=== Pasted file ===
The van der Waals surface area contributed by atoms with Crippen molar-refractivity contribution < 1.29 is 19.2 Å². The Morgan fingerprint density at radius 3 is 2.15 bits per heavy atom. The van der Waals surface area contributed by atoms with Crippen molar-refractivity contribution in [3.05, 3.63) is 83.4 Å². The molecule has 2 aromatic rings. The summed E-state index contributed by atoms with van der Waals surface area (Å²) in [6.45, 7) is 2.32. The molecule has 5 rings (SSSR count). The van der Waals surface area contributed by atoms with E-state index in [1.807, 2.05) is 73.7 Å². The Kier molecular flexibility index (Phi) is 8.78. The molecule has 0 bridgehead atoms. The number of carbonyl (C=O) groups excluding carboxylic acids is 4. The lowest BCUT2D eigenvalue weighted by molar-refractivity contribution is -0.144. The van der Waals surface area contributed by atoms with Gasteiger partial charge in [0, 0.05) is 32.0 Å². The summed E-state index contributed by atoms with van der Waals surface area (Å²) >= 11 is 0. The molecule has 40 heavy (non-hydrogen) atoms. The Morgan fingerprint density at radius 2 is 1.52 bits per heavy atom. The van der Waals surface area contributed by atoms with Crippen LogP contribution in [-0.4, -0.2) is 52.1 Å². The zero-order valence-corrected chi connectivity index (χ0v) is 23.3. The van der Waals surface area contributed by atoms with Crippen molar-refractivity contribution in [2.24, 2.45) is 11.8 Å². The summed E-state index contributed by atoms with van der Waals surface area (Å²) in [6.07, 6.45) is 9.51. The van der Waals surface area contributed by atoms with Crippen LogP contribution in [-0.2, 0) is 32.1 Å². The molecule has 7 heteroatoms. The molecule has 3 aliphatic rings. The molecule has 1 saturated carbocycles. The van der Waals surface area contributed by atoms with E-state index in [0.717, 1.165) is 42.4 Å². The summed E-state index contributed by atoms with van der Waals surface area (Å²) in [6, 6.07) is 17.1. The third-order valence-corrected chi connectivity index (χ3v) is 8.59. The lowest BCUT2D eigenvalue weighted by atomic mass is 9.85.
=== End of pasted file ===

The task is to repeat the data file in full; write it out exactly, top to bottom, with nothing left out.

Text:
The van der Waals surface area contributed by atoms with Crippen molar-refractivity contribution < 1.29 is 19.2 Å². The Morgan fingerprint density at radius 3 is 2.15 bits per heavy atom. The van der Waals surface area contributed by atoms with Crippen molar-refractivity contribution in [3.05, 3.63) is 83.4 Å². The molecule has 2 aromatic rings. The summed E-state index contributed by atoms with van der Waals surface area (Å²) in [6.45, 7) is 2.32. The molecule has 5 rings (SSSR count). The van der Waals surface area contributed by atoms with E-state index in [1.807, 2.05) is 73.7 Å². The Kier molecular flexibility index (Phi) is 8.78. The molecule has 0 bridgehead atoms. The number of carbonyl (C=O) groups excluding carboxylic acids is 4. The lowest BCUT2D eigenvalue weighted by molar-refractivity contribution is -0.144. The van der Waals surface area contributed by atoms with Gasteiger partial charge in [0, 0.05) is 32.0 Å². The summed E-state index contributed by atoms with van der Waals surface area (Å²) >= 11 is 0. The molecule has 40 heavy (non-hydrogen) atoms. The Morgan fingerprint density at radius 2 is 1.52 bits per heavy atom. The van der Waals surface area contributed by atoms with Crippen LogP contribution in [-0.4, -0.2) is 52.1 Å². The zero-order valence-corrected chi connectivity index (χ0v) is 23.3. The van der Waals surface area contributed by atoms with Crippen molar-refractivity contribution in [2.24, 2.45) is 11.8 Å². The summed E-state index contributed by atoms with van der Waals surface area (Å²) in [6.07, 6.45) is 9.51. The van der Waals surface area contributed by atoms with Crippen LogP contribution in [-0.2, 0) is 32.1 Å². The molecule has 7 heteroatoms. The molecule has 3 aliphatic rings. The molecule has 1 saturated carbocycles. The van der Waals surface area contributed by atoms with E-state index in [0.717, 1.165) is 42.4 Å². The summed E-state index contributed by atoms with van der Waals surface area (Å²) in [6, 6.07) is 17.1. The third-order valence-corrected chi connectivity index (χ3v) is 8.59. The lowest BCUT2D eigenvalue weighted by atomic mass is 9.85.